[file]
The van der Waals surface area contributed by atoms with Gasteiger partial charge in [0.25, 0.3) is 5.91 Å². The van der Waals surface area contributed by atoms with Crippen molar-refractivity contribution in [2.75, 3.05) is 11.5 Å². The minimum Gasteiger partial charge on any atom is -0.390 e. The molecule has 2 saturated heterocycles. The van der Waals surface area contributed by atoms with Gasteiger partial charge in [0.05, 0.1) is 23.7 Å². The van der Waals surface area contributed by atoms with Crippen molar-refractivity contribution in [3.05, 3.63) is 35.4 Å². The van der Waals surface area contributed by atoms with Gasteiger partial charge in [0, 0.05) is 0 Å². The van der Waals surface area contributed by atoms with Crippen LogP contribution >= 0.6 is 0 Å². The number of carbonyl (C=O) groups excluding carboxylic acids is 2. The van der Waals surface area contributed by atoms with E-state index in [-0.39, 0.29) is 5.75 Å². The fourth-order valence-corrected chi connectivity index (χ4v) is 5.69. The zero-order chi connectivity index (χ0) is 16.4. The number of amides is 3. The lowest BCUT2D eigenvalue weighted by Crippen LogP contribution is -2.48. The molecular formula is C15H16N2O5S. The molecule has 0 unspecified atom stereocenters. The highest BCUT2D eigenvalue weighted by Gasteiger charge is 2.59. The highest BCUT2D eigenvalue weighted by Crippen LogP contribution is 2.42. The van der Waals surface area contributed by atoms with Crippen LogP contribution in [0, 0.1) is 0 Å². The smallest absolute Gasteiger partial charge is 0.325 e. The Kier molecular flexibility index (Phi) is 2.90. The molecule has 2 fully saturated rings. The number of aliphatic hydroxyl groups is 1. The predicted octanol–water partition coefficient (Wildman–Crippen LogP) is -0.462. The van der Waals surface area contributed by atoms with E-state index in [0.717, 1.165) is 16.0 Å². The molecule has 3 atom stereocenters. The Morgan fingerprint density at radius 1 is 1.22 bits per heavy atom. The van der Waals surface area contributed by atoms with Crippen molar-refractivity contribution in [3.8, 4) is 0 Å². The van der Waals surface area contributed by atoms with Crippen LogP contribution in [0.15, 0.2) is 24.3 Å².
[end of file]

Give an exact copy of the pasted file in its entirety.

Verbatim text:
The van der Waals surface area contributed by atoms with Gasteiger partial charge in [0.25, 0.3) is 5.91 Å². The van der Waals surface area contributed by atoms with Crippen molar-refractivity contribution in [2.75, 3.05) is 11.5 Å². The minimum Gasteiger partial charge on any atom is -0.390 e. The molecule has 2 saturated heterocycles. The van der Waals surface area contributed by atoms with Gasteiger partial charge in [0.05, 0.1) is 23.7 Å². The van der Waals surface area contributed by atoms with Crippen molar-refractivity contribution in [3.05, 3.63) is 35.4 Å². The van der Waals surface area contributed by atoms with Gasteiger partial charge in [0, 0.05) is 0 Å². The van der Waals surface area contributed by atoms with Crippen LogP contribution >= 0.6 is 0 Å². The number of carbonyl (C=O) groups excluding carboxylic acids is 2. The van der Waals surface area contributed by atoms with E-state index in [-0.39, 0.29) is 5.75 Å². The fourth-order valence-corrected chi connectivity index (χ4v) is 5.69. The zero-order chi connectivity index (χ0) is 16.4. The number of amides is 3. The lowest BCUT2D eigenvalue weighted by Crippen LogP contribution is -2.48. The molecular formula is C15H16N2O5S. The molecule has 0 unspecified atom stereocenters. The highest BCUT2D eigenvalue weighted by Gasteiger charge is 2.59. The highest BCUT2D eigenvalue weighted by Crippen LogP contribution is 2.42. The van der Waals surface area contributed by atoms with Crippen LogP contribution in [0, 0.1) is 0 Å². The smallest absolute Gasteiger partial charge is 0.325 e. The Kier molecular flexibility index (Phi) is 2.90. The molecule has 2 fully saturated rings. The number of aliphatic hydroxyl groups is 1. The predicted octanol–water partition coefficient (Wildman–Crippen LogP) is -0.462. The van der Waals surface area contributed by atoms with E-state index in [0.717, 1.165) is 16.0 Å². The molecule has 3 atom stereocenters. The Morgan fingerprint density at radius 1 is 1.22 bits per heavy atom. The van der Waals surface area contributed by atoms with Crippen molar-refractivity contribution in [3.8, 4) is 0 Å². The van der Waals surface area contributed by atoms with Crippen LogP contribution in [0.15, 0.2) is 24.3 Å².